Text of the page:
Mountain West Football: 13 Sophomores Who Could Be Super In 2019

Mountain West Football: 13 Sophomores Who Could Be Super In 2019

Air Force

Mountain West Football: 13 Sophomores Who Could Be Super In 2019


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Mountain West Football: 13 Sophomores Who Could Be Super In 2019

Who could be among the next class of stars in the Mountain West? We pick sophomores from each team of whom you should take notice.

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New household names might have already arrived.

There’s little doubt that the Mountain West will have to replace a great deal of star power on the gridiron in 2019. For instance, if you take a look back at our list of the conference’s top 50 players from last summer, only 16 return back this fall.

Never fear, though, since the conference has recruited quite well over the past couple seasons, meaning the next wave of breakout candidates is probably here now. Just who are those athletes, though? We pick players from each Mountain West team and explain why.

Air Force

It’s still fairly rare for a sophomore to make a significant impact at the Academy, but Jordan Jackson and Kadin Remsberg are proof that cream rises to the top no matter where an athlete competes. Wide receiver Brandon Lewis seems like a strong candidate, then, to follow in their footsteps.

At 5-foot-9 and 165 pounds, he’s definitely not the Jalen Robinette type, but he did average 20 yards on his five catches last fall and reportedly ran a mid-4.3 40-yard dash earlier this month. Wide receivers coach Ari Confessor referred to Lewis as a “very quick guy” back in March, but that might be an understatement. With vacancies to fill in the passing game, his potential to stretch the field could make him a touchdown waiting to happen.

Boise State

As the one team in the conference that’s recruited better than everyone else, take your pick. Chase Cord, Andrew Van Buren and Ezekiel Noa are all viable choices here, but ours is offensive tackle John Ojukwu.

Ojukwu may not be the best lineman on this unit, not as long as Ezra Cleveland is around, though that didn’t stop him from becoming an enviable complement. He started the last seven games of 2018 and, according to Pro Football Focus, he ranked among the top linemen in the Mountain West, including Cleveland, in QB pressures allowed, meaning that whoever ends up under center for the Broncos is likely to keep his jersey blue.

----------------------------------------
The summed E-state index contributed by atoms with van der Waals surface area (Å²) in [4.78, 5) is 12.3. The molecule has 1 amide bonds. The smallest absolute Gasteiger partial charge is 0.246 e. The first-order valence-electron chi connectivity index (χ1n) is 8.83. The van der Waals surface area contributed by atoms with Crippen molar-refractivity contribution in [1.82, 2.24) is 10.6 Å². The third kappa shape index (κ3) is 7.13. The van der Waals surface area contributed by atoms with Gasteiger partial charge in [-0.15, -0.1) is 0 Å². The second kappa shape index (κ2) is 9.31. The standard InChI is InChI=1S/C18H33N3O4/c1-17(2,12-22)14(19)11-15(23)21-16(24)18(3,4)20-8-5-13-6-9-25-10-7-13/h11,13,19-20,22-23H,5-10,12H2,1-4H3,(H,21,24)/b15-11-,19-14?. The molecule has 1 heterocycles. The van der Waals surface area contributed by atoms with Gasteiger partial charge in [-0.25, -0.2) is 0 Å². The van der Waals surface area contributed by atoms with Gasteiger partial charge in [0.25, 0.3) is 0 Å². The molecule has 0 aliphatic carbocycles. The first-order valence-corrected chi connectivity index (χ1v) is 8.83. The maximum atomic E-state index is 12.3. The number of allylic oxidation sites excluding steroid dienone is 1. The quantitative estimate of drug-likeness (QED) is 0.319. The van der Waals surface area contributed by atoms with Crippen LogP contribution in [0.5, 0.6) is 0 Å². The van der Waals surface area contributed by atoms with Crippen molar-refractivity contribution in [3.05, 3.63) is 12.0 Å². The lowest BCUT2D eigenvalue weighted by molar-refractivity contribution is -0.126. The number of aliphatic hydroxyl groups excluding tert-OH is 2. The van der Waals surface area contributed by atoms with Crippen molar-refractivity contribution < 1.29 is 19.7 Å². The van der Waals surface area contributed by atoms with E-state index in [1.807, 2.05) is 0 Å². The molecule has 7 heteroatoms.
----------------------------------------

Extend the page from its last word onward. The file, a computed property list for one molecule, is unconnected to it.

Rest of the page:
Colorado State

Nikko Hall arrived in Fort Collins as one of the best recruits in program history, but he ended up having a fairly quiet 2018 as Preston Williams and Olabisi Johnson chewed up the lion’s share of work in the passing game. With 245 targets to replace between the two, however, and Hall’s ascension to the top of the post-spring two-deep, he could be primed for a huge jump in production opposite Warren Jackson.

Fresno State

With plenty of positions to fill on both sides of the ball, the Bulldogs provide a number of choices here, but safety Wylan Free might be the most important new piece. He made two starts for the Bulldogs last year, one as a cornerback and one as a nickelback, but saw time all season long as a reserve. Last year’s defense, which ranked 11th by Passing Defense S&P+, may have set a very high bar to match, but don’t be shocked if Free steps in to form and creates the conference’s best safety tandem with Juju Hughes.


The skill positions might get most of the spotlight in a run-and-shoot offense, but it never would have worked as it did in 2018 without the tandem of offensive tackle Ilm Manning and guard Solo Vaipulu. Not only were Manning and Vaipulu among just four true freshmen to start every game for an FBS team last year, they also anchored a unit that, according to Pro Football Focus, graded out as one of the best in the Mountain West.

And if that wasn’t enough, Stephen Tsai of the Honolulu Star-Advertiser noted back in March that despite running 963 plays on offense, neither of them had a holding penalty all season long. They should be entrenched in this offense for years to come.


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